American has installed Gogo on 15 airplanes for flights between New York and Los Angeles, Miami, and San Francisco, and Delta Air Lines says it'll have Gogo available across its domestic fleet of 330 commercial jets within a year. Delta is expected to expand that service to Northwest Airlines flights if the merger of those two companies goes through as planned, Blumenstein said, and Virgin America also is outfitting flights with Gogo.
Yet there's another airline that has just signed with Gogo, Blumenstein said, and the companies plan to make the announcement within days. All told, the CEO expects there will be some 2,000 commercial airplanes offering Gogo by the end of next year, adding that "we're very confident about that number." If Blumenstein is correct, Aircell will emerge as the dominant player in in-flight Internet services.
But what is Aircell, and where did it come from? The company is privately owned and backed by venture capital; Blumenstein did hint that it's open to considering a public offering of stock at some point. But you can't call it a startup: Aircell began providing analog-based voice communications on private business aircraft in the early 1990s, by partnering with cellular providers that primarily served rural areas. In the late '90s it shifted to satellite-based systems to support voice communications on overseas flights. (Unlike commercial jets, the FCC allows cell phone use on private aircraft.)
In 2006, Verizon began to get out of its failing Airfone business, since commercial airline passengers never warmed up to the idea of spending $20 to make a brief call from seat-back phones. That freed up a 4-MHz slice of publicly owned spectrum, which the FCC decided to put up for auction. "It was great spectrum that had been set aside only for aviation use," Blumenstein said. The FCC split the spectrum into two licenses: one for broadband use at 3 MHz, and another for a narrower use at 1 MHz.
Then Aircell got lucky. Verizon was expected to bid on the 3-MHz spectrum, but suddenly and unexpectedly bowed out, citing other corporate priorities. Aircell -- called AC BidCo LLC at the time -- got the spectrum at what Blumenstein considered a bargain: $31 million. Had Verizon been serious, it could have easily bid to a price level that would have been out of reach for Aircell. JetBlue Airlines' LiveTV subsidiary won the 1-MHz spectrum license with a bid of $7 million.
Aircell spent the next year building out its cellular network across the United States, setting up 92 cell towers. Blumenstein said each tower covers 350 square miles, including 350 miles extending out across the ocean on all three sides of the United States, and the company plans to double the size of the network next year to support growing usage. The company is looking into available spectrum in other "large land mass" areas, including China and India. Aircell also is looking at satellite technology to support commercial travel overseas (you can't erect cell towers in the middle of the ocean), but Blumenstein said it's currently too expensive. That's not good news for Gogo users hoping for in-flight Internet access between the United States and Europe. However, Blumenstein predicts a premium-priced satellite service may emerge, available from his company or another, designed for overseas travelers within the next few years.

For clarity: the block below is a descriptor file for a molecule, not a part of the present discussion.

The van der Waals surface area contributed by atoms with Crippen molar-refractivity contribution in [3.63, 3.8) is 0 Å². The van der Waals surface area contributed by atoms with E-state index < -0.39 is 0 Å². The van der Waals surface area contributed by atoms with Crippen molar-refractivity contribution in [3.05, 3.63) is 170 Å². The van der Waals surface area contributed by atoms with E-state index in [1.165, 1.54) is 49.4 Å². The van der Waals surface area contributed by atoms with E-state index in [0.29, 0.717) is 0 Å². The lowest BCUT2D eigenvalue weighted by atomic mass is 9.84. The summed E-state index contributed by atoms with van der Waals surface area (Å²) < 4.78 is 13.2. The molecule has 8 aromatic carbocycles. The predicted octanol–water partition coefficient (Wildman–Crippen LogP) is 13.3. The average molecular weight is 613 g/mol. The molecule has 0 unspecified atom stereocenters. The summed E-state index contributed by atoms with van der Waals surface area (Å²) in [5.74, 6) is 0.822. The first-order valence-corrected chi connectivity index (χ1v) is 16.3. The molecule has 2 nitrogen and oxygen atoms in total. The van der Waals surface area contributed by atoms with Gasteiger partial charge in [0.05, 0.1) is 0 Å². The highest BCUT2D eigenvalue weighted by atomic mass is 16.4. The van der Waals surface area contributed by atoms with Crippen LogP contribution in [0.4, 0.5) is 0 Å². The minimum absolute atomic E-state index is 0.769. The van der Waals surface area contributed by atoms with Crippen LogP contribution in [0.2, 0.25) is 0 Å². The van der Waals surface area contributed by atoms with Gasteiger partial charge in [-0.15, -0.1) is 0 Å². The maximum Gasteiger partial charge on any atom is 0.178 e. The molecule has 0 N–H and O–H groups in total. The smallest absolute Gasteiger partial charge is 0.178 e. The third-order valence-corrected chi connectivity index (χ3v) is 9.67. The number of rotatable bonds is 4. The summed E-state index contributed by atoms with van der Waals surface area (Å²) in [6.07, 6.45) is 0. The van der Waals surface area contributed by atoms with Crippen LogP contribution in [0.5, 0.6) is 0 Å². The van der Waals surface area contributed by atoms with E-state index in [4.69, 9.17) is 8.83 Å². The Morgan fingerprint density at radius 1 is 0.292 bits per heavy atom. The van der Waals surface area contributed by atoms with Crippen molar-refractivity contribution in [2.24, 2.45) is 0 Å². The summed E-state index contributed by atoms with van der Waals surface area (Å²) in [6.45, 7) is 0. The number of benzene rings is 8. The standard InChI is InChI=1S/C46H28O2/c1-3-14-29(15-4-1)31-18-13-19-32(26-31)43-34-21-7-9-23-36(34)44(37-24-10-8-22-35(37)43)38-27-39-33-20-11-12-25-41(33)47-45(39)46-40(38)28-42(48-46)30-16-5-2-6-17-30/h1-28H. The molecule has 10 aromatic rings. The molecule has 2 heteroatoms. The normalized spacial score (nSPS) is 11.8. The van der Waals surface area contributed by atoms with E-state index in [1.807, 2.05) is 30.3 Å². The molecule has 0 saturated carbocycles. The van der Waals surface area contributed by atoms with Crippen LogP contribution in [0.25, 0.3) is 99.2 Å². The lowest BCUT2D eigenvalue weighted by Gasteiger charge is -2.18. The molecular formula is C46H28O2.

Gogo is proving it can perform well, delivering up content with no delays, with more than 30 passengers simultaneously using it on some flights, Blumenstein said. Aircell uses technology developed by Meru Networks to provide each passenger with a discrete Wi-Fi stream. Aircell's cellular network uses compression technology to allow speedier transmission of data between the plane and the ground.
As part of the Gogo service, Aircell installs an 800-GB server on each plane -- soon to be upgraded to a 1+ TB server -- that caches content from recently accessed Internet addresses. Since the server doesn't have to keep calling on the network to retrieve Web content already in its cache, passengers get the content all that much faster. You also can expect the airlines to offer content to passengers, such as movies and television shows that reside on the plane's server, Blumenstein said.
Aircell "watches for bandwidth hogs, both applications and individuals," through its network-monitoring service. And there will be consequences for pigging out at the bandwidth trough.
"We don't know what you're doing, or how much of what you're doing, but if you're doing a lot more than what you should for fair distribution on the aircraft, we'll put you at the back of the line," Blumenstein said. That means those using too much bandwidth may see their service slow, while responsible Internet citizens shouldn't have a problem.
Airlines are able to get up and running with Aircell's Gogo for as little as $100,000, sometimes less, Blumenstein said. He added that airlines have many opportunities to recoup the costs beyond charging the $12.95 Internet service to interested passengers. That includes improved operations via the Aircell technology platform that can support Web-based cockpit applications for maintenance, crew scheduling, and weather information.